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The FOIL Method and Multiplying Polynomials

Date: 05/25/2008 at 11:32:46
From: Mohamed
Subject: multiplying using foil

Multiply using foil (d-4)(d+3).  How is it done?



Date: 05/25/2008 at 22:31:02
From: Doctor Peterson
Subject: Re: multiplying using foil

Hi, Mohamed.

The FOIL idea is one way to apply the distributive property to 
multiply two binomials.  Essentially what it means is that we need to
multiply EACH term in the first factor by EACH term in the second.  We
can list them like this:

  first times first:    d * d = d^2  [these are the First terms]
  first times second:   d * 3 = 3d   [these are the Outside terms]
  second times first:  -4 * d = -4d  [these are the Inside terms]
  second times second: -4 * 3 = -12  [these are the Last terms]

You can diagram the four multiplications this way:
      ______
     /___   \
    /    \   \
  (d - 4)(d + 3)
        \_/  /
         \__/

The "outside" terms are the first and last; the "inside" terms are the
two in the middle.

Here is how I would actually write the work (including the step of
combining like terms):

  (d - 4)(d + 3) = d^2 + 3d - 4d - 12 = d^2 - d - 12

Notice a couple important things I did:

1. Although some people memorize the method as First, Outside, Inside,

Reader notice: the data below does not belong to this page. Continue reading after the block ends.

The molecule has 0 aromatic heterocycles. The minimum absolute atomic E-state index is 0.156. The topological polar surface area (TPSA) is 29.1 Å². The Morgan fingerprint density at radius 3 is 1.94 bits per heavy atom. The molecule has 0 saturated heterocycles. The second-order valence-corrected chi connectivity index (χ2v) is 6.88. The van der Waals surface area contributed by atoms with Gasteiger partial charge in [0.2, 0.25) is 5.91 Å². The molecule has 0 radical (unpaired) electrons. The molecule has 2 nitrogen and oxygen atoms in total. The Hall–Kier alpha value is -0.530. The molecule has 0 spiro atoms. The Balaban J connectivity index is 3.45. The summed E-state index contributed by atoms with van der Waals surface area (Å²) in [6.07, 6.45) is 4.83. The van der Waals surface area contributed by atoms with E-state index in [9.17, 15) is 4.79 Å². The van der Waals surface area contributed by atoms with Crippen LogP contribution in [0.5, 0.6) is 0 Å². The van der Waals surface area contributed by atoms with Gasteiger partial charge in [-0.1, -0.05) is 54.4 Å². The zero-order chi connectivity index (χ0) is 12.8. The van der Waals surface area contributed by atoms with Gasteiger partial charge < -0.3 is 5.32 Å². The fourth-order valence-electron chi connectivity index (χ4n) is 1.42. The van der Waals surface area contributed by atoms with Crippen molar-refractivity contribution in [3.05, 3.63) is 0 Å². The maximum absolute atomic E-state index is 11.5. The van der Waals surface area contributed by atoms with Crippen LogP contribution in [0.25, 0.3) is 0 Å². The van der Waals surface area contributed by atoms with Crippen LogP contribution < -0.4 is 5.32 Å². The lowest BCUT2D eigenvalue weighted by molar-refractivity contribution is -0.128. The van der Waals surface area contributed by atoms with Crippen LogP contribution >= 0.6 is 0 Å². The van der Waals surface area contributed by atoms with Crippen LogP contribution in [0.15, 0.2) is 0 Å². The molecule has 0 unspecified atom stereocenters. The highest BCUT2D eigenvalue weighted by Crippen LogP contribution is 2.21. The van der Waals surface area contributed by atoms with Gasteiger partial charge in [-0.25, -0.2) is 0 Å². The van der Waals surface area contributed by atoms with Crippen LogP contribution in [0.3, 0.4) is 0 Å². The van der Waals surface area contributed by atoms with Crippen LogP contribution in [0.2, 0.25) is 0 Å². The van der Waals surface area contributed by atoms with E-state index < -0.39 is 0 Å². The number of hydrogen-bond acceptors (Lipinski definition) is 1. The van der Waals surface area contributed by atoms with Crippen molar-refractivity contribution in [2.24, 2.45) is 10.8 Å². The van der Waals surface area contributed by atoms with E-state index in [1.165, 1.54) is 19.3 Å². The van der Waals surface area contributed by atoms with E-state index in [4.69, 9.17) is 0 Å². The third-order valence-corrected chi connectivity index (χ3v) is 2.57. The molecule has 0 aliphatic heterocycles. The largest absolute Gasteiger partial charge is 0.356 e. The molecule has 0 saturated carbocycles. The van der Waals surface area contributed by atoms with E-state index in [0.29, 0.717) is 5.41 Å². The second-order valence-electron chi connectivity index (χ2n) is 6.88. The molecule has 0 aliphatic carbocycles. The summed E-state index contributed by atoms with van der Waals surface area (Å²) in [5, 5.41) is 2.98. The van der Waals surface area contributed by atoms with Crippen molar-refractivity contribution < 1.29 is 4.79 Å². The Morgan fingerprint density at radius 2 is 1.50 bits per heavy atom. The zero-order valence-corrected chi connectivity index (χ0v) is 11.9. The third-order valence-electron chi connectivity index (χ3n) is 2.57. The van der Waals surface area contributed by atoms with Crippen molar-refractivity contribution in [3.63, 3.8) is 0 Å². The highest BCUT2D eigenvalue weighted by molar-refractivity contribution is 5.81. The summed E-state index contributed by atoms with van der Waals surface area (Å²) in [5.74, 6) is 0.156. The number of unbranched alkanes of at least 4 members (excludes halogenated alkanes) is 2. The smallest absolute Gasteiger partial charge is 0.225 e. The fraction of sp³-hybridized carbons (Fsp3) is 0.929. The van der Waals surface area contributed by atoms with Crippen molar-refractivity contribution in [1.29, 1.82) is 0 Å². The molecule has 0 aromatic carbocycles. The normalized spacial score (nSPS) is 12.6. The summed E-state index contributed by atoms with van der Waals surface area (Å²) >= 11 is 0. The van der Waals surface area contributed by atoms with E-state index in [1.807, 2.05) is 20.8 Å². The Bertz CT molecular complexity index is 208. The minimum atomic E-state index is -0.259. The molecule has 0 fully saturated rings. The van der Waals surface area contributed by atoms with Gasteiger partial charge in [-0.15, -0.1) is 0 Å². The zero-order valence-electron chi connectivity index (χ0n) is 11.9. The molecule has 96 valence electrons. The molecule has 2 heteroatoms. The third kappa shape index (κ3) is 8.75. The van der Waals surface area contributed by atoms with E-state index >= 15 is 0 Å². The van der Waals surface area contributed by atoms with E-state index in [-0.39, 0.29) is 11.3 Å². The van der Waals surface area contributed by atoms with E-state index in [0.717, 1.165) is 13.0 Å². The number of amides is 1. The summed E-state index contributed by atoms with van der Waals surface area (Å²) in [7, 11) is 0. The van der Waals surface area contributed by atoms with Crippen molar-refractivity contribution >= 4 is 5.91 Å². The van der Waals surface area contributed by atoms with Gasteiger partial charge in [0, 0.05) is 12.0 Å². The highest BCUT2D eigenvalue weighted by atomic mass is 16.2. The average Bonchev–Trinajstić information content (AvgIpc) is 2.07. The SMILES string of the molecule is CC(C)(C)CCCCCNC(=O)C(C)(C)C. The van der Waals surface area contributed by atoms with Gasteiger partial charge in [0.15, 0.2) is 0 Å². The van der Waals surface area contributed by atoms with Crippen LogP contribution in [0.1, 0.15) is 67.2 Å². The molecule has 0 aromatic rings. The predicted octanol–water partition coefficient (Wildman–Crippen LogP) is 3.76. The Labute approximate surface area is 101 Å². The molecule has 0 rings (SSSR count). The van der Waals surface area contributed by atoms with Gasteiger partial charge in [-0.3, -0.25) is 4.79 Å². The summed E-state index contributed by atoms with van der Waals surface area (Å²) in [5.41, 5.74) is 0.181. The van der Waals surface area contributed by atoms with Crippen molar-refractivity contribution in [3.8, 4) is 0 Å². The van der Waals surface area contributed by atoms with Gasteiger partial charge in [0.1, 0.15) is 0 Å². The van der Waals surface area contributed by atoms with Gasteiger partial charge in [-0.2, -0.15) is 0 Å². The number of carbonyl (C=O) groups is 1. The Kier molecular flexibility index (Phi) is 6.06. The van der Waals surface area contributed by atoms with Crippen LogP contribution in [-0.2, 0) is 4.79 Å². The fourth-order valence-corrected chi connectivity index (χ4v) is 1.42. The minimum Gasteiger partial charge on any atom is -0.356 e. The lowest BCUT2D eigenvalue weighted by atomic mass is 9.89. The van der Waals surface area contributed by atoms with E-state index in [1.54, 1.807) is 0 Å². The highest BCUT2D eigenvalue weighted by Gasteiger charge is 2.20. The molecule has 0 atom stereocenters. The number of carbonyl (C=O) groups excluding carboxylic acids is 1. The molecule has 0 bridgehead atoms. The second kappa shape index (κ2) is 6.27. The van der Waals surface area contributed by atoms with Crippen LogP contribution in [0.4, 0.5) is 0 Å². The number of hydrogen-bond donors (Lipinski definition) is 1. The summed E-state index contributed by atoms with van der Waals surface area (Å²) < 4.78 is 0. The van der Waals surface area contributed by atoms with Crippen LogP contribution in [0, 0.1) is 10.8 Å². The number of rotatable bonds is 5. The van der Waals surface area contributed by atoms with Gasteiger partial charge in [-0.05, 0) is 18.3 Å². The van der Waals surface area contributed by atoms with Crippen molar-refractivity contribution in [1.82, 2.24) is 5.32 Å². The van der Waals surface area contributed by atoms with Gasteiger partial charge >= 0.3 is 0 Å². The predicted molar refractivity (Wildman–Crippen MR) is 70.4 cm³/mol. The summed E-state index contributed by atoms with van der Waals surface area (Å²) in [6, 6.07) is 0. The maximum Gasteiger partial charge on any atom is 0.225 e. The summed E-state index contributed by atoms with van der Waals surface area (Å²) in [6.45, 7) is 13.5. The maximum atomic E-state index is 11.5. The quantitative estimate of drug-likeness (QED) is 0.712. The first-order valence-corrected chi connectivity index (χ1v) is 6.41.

Last, from which the method gets its name, you don't need to do so;
all you really need is "each times each" and an orderly way to get to
them all.  Then it works for ANY two polynomials, not just binomials.

2. When a term is subtracted rather than added, just include the
negative sign as part of the term, since "d - 4" is the same as "d +
-4".  That makes sure all the signs come out right.

3. In a typical problem like this one, you can expect the middle two
terms to combine; be careful with the signs!

When you have more than just binomials to multiply, a different way of
writing it, shown in the following page, can give an easier way to
organize your work:

  Explaining Algebra Concepts and FOIL
    http://mathforum.org/library/drmath/view/52844.html 

A sort of hybrid method, which still writes everything in a line but
groups like terms naturally, looks like this for your example:

  (d - 4)(d + 3) = d^2 + 3d
                       - 4d - 12
                   -------------
                 = d^2 -  d - 12

If you have any further questions, feel free to write back.


- Doctor Peterson, The Math Forum
  http://mathforum.org/dr.math/ 
Associated Topics:
High School Polynomials

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